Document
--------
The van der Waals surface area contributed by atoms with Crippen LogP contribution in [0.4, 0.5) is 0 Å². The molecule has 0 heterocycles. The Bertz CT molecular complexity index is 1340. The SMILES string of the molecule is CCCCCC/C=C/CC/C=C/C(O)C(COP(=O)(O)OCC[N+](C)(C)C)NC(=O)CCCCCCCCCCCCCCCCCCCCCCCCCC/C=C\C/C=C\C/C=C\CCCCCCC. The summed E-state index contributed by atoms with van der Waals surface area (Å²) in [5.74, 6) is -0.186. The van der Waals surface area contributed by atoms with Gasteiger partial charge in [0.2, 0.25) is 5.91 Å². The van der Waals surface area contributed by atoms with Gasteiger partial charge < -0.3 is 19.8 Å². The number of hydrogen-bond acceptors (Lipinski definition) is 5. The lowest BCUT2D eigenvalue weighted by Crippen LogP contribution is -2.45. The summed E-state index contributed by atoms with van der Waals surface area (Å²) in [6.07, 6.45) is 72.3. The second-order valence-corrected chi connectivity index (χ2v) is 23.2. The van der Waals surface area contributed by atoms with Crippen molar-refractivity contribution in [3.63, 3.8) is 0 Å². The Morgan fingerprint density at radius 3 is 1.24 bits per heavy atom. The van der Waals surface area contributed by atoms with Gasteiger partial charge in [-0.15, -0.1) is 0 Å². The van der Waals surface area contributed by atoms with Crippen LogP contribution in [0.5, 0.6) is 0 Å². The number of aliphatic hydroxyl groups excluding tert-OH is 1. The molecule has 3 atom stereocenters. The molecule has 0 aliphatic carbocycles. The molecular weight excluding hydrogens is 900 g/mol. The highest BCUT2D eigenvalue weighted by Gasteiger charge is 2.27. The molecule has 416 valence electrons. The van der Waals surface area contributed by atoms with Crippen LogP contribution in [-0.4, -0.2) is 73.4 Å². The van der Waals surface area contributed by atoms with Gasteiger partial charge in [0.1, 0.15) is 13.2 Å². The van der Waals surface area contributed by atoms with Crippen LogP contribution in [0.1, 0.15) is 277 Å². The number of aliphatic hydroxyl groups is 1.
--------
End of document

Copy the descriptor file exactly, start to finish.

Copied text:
The van der Waals surface area contributed by atoms with Crippen LogP contribution in [0.4, 0.5) is 0 Å². The molecule has 0 heterocycles. The Bertz CT molecular complexity index is 1340. The SMILES string of the molecule is CCCCCC/C=C/CC/C=C/C(O)C(COP(=O)(O)OCC[N+](C)(C)C)NC(=O)CCCCCCCCCCCCCCCCCCCCCCCCCC/C=C\C/C=C\C/C=C\CCCCCCC. The summed E-state index contributed by atoms with van der Waals surface area (Å²) in [5.74, 6) is -0.186. The van der Waals surface area contributed by atoms with Gasteiger partial charge in [0.2, 0.25) is 5.91 Å². The van der Waals surface area contributed by atoms with Gasteiger partial charge < -0.3 is 19.8 Å². The number of hydrogen-bond acceptors (Lipinski definition) is 5. The lowest BCUT2D eigenvalue weighted by Crippen LogP contribution is -2.45. The summed E-state index contributed by atoms with van der Waals surface area (Å²) in [6.07, 6.45) is 72.3. The second-order valence-corrected chi connectivity index (χ2v) is 23.2. The van der Waals surface area contributed by atoms with Crippen molar-refractivity contribution in [3.63, 3.8) is 0 Å². The Morgan fingerprint density at radius 3 is 1.24 bits per heavy atom. The van der Waals surface area contributed by atoms with Gasteiger partial charge in [-0.15, -0.1) is 0 Å². The van der Waals surface area contributed by atoms with Crippen LogP contribution in [0.5, 0.6) is 0 Å². The number of aliphatic hydroxyl groups excluding tert-OH is 1. The molecule has 3 atom stereocenters. The molecule has 0 aliphatic carbocycles. The molecular weight excluding hydrogens is 900 g/mol. The highest BCUT2D eigenvalue weighted by Gasteiger charge is 2.27. The molecule has 416 valence electrons. The van der Waals surface area contributed by atoms with Crippen LogP contribution in [-0.4, -0.2) is 73.4 Å². The van der Waals surface area contributed by atoms with Gasteiger partial charge in [0.1, 0.15) is 13.2 Å². The van der Waals surface area contributed by atoms with Crippen LogP contribution in [0.1, 0.15) is 277 Å². The number of aliphatic hydroxyl groups is 1.